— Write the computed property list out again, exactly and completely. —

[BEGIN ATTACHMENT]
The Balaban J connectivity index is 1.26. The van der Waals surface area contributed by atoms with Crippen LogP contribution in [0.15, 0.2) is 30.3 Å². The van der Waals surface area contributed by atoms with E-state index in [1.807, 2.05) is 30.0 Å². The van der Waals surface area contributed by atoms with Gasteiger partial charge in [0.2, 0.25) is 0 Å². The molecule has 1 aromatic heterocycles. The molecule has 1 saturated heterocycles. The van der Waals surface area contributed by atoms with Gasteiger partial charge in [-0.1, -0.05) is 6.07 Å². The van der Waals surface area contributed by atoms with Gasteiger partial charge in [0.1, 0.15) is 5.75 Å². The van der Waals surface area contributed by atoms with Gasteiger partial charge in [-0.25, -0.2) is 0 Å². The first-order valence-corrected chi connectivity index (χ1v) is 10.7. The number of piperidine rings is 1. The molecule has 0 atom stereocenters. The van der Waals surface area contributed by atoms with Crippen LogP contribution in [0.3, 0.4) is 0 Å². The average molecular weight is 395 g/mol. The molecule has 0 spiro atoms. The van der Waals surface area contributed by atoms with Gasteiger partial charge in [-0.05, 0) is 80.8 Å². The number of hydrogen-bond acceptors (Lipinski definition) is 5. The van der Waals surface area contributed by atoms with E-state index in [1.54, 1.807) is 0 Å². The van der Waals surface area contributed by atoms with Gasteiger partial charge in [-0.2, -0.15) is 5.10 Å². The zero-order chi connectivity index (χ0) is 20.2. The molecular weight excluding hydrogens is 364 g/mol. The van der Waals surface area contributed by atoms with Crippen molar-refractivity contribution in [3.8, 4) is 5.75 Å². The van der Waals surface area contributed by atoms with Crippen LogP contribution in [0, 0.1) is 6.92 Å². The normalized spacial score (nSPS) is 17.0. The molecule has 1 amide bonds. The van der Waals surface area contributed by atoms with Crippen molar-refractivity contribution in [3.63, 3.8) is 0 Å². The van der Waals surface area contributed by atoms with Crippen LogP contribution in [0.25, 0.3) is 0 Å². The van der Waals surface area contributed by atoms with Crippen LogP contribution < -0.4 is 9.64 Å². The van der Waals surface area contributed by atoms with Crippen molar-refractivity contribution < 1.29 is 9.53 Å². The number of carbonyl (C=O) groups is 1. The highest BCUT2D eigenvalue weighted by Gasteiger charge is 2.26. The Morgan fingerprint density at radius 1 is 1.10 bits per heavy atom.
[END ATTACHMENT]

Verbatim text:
The Balaban J connectivity index is 1.26. The van der Waals surface area contributed by atoms with Crippen LogP contribution in [0.15, 0.2) is 30.3 Å². The van der Waals surface area contributed by atoms with E-state index in [1.807, 2.05) is 30.0 Å². The van der Waals surface area contributed by atoms with Gasteiger partial charge in [0.2, 0.25) is 0 Å². The molecule has 1 aromatic heterocycles. The molecule has 1 saturated heterocycles. The van der Waals surface area contributed by atoms with Gasteiger partial charge in [-0.1, -0.05) is 6.07 Å². The van der Waals surface area contributed by atoms with Gasteiger partial charge in [0.1, 0.15) is 5.75 Å². The van der Waals surface area contributed by atoms with Gasteiger partial charge in [-0.25, -0.2) is 0 Å². The first-order valence-corrected chi connectivity index (χ1v) is 10.7. The number of piperidine rings is 1. The molecule has 0 atom stereocenters. The van der Waals surface area contributed by atoms with Crippen LogP contribution in [0.3, 0.4) is 0 Å². The average molecular weight is 395 g/mol. The molecule has 0 spiro atoms. The van der Waals surface area contributed by atoms with Gasteiger partial charge in [-0.05, 0) is 80.8 Å². The number of hydrogen-bond acceptors (Lipinski definition) is 5. The van der Waals surface area contributed by atoms with E-state index in [1.54, 1.807) is 0 Å². The van der Waals surface area contributed by atoms with Gasteiger partial charge in [-0.2, -0.15) is 5.10 Å². The zero-order chi connectivity index (χ0) is 20.2. The molecular weight excluding hydrogens is 364 g/mol. The van der Waals surface area contributed by atoms with Crippen molar-refractivity contribution in [3.8, 4) is 5.75 Å². The van der Waals surface area contributed by atoms with Crippen LogP contribution in [0, 0.1) is 6.92 Å². The normalized spacial score (nSPS) is 17.0. The molecule has 1 amide bonds. The van der Waals surface area contributed by atoms with Crippen molar-refractivity contribution in [3.63, 3.8) is 0 Å². The van der Waals surface area contributed by atoms with Crippen LogP contribution in [0.25, 0.3) is 0 Å². The van der Waals surface area contributed by atoms with Crippen LogP contribution < -0.4 is 9.64 Å². The van der Waals surface area contributed by atoms with Crippen molar-refractivity contribution < 1.29 is 9.53 Å². The number of carbonyl (C=O) groups is 1. The highest BCUT2D eigenvalue weighted by Gasteiger charge is 2.26. The Morgan fingerprint density at radius 1 is 1.10 bits per heavy atom.